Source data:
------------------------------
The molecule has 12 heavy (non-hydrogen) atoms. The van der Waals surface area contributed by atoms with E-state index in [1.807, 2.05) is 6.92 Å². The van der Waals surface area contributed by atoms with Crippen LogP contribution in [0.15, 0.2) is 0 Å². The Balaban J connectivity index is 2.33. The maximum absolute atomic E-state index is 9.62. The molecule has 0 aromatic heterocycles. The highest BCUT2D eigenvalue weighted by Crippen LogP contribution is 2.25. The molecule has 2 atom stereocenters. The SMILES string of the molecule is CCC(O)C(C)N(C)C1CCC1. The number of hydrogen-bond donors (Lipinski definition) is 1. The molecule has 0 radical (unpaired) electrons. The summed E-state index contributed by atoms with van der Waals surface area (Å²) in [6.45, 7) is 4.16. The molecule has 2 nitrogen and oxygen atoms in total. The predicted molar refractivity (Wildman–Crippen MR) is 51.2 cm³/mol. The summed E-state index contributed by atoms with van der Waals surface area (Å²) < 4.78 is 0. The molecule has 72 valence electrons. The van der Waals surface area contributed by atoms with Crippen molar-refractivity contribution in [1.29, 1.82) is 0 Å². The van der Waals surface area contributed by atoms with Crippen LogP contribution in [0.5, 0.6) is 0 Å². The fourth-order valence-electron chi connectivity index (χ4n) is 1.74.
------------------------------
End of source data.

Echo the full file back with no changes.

The molecule has 12 heavy (non-hydrogen) atoms. The van der Waals surface area contributed by atoms with E-state index in [1.807, 2.05) is 6.92 Å². The van der Waals surface area contributed by atoms with Crippen LogP contribution in [0.15, 0.2) is 0 Å². The Balaban J connectivity index is 2.33. The maximum absolute atomic E-state index is 9.62. The molecule has 0 aromatic heterocycles. The highest BCUT2D eigenvalue weighted by Crippen LogP contribution is 2.25. The molecule has 2 atom stereocenters. The SMILES string of the molecule is CCC(O)C(C)N(C)C1CCC1. The number of hydrogen-bond donors (Lipinski definition) is 1. The molecule has 0 radical (unpaired) electrons. The summed E-state index contributed by atoms with van der Waals surface area (Å²) in [6.45, 7) is 4.16. The molecule has 2 nitrogen and oxygen atoms in total. The predicted molar refractivity (Wildman–Crippen MR) is 51.2 cm³/mol. The summed E-state index contributed by atoms with van der Waals surface area (Å²) < 4.78 is 0. The molecule has 72 valence electrons. The van der Waals surface area contributed by atoms with Crippen molar-refractivity contribution in [1.29, 1.82) is 0 Å². The van der Waals surface area contributed by atoms with Crippen LogP contribution in [0.5, 0.6) is 0 Å². The fourth-order valence-electron chi connectivity index (χ4n) is 1.74.